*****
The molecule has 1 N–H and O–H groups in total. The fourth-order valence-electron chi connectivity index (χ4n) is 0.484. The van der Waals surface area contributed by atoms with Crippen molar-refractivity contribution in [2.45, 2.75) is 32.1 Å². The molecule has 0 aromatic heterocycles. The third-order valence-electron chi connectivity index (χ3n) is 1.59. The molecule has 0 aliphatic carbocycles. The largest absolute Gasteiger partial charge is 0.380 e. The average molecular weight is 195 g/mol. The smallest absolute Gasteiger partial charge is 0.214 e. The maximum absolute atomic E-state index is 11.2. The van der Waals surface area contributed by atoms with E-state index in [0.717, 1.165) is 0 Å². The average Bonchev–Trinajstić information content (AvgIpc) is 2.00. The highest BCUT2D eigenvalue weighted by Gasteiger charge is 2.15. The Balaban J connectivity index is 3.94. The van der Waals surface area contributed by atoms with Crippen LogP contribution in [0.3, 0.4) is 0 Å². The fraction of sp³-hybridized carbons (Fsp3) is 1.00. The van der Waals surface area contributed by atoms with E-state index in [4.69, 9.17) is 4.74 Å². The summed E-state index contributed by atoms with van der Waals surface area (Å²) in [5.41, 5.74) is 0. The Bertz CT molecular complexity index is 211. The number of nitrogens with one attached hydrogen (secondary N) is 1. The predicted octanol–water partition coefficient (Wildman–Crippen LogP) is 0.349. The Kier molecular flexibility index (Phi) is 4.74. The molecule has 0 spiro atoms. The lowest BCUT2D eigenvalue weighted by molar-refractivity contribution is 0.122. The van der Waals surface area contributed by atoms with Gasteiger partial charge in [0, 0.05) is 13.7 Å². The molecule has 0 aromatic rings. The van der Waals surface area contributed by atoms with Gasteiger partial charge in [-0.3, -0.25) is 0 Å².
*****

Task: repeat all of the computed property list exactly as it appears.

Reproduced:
The molecule has 1 N–H and O–H groups in total. The fourth-order valence-electron chi connectivity index (χ4n) is 0.484. The van der Waals surface area contributed by atoms with Crippen molar-refractivity contribution in [2.45, 2.75) is 32.1 Å². The molecule has 0 aromatic heterocycles. The third-order valence-electron chi connectivity index (χ3n) is 1.59. The molecule has 0 aliphatic carbocycles. The largest absolute Gasteiger partial charge is 0.380 e. The average molecular weight is 195 g/mol. The smallest absolute Gasteiger partial charge is 0.214 e. The maximum absolute atomic E-state index is 11.2. The van der Waals surface area contributed by atoms with E-state index in [0.717, 1.165) is 0 Å². The average Bonchev–Trinajstić information content (AvgIpc) is 2.00. The highest BCUT2D eigenvalue weighted by Gasteiger charge is 2.15. The Balaban J connectivity index is 3.94. The van der Waals surface area contributed by atoms with Crippen LogP contribution in [0.3, 0.4) is 0 Å². The fraction of sp³-hybridized carbons (Fsp3) is 1.00. The van der Waals surface area contributed by atoms with E-state index in [4.69, 9.17) is 4.74 Å². The summed E-state index contributed by atoms with van der Waals surface area (Å²) in [5.41, 5.74) is 0. The Bertz CT molecular complexity index is 211. The number of nitrogens with one attached hydrogen (secondary N) is 1. The predicted octanol–water partition coefficient (Wildman–Crippen LogP) is 0.349. The Kier molecular flexibility index (Phi) is 4.74. The molecule has 0 spiro atoms. The lowest BCUT2D eigenvalue weighted by molar-refractivity contribution is 0.122. The van der Waals surface area contributed by atoms with Gasteiger partial charge in [0, 0.05) is 13.7 Å². The molecule has 0 aromatic rings. The van der Waals surface area contributed by atoms with Gasteiger partial charge in [-0.3, -0.25) is 0 Å².